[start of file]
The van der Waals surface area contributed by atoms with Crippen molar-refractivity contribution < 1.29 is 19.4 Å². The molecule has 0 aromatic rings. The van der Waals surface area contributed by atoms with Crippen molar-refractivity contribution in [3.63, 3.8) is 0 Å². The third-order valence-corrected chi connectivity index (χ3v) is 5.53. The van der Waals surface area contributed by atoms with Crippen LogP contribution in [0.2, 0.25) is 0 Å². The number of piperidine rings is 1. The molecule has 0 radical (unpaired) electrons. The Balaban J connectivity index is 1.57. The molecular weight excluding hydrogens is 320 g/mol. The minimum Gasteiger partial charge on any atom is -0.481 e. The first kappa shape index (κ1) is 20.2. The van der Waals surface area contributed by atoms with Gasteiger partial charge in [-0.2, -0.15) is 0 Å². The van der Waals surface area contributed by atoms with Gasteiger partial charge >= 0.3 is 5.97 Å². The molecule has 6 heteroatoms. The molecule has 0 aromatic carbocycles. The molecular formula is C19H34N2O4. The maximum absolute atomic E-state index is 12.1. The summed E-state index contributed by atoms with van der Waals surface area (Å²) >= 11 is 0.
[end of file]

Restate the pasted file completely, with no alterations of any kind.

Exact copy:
The van der Waals surface area contributed by atoms with Crippen molar-refractivity contribution < 1.29 is 19.4 Å². The molecule has 0 aromatic rings. The van der Waals surface area contributed by atoms with Crippen molar-refractivity contribution in [3.63, 3.8) is 0 Å². The third-order valence-corrected chi connectivity index (χ3v) is 5.53. The van der Waals surface area contributed by atoms with Crippen LogP contribution in [0.2, 0.25) is 0 Å². The number of piperidine rings is 1. The molecule has 0 radical (unpaired) electrons. The Balaban J connectivity index is 1.57. The molecular weight excluding hydrogens is 320 g/mol. The minimum Gasteiger partial charge on any atom is -0.481 e. The first kappa shape index (κ1) is 20.2. The van der Waals surface area contributed by atoms with Gasteiger partial charge in [-0.2, -0.15) is 0 Å². The van der Waals surface area contributed by atoms with Gasteiger partial charge >= 0.3 is 5.97 Å². The molecule has 6 heteroatoms. The molecule has 0 aromatic carbocycles. The molecular formula is C19H34N2O4. The maximum absolute atomic E-state index is 12.1. The summed E-state index contributed by atoms with van der Waals surface area (Å²) >= 11 is 0.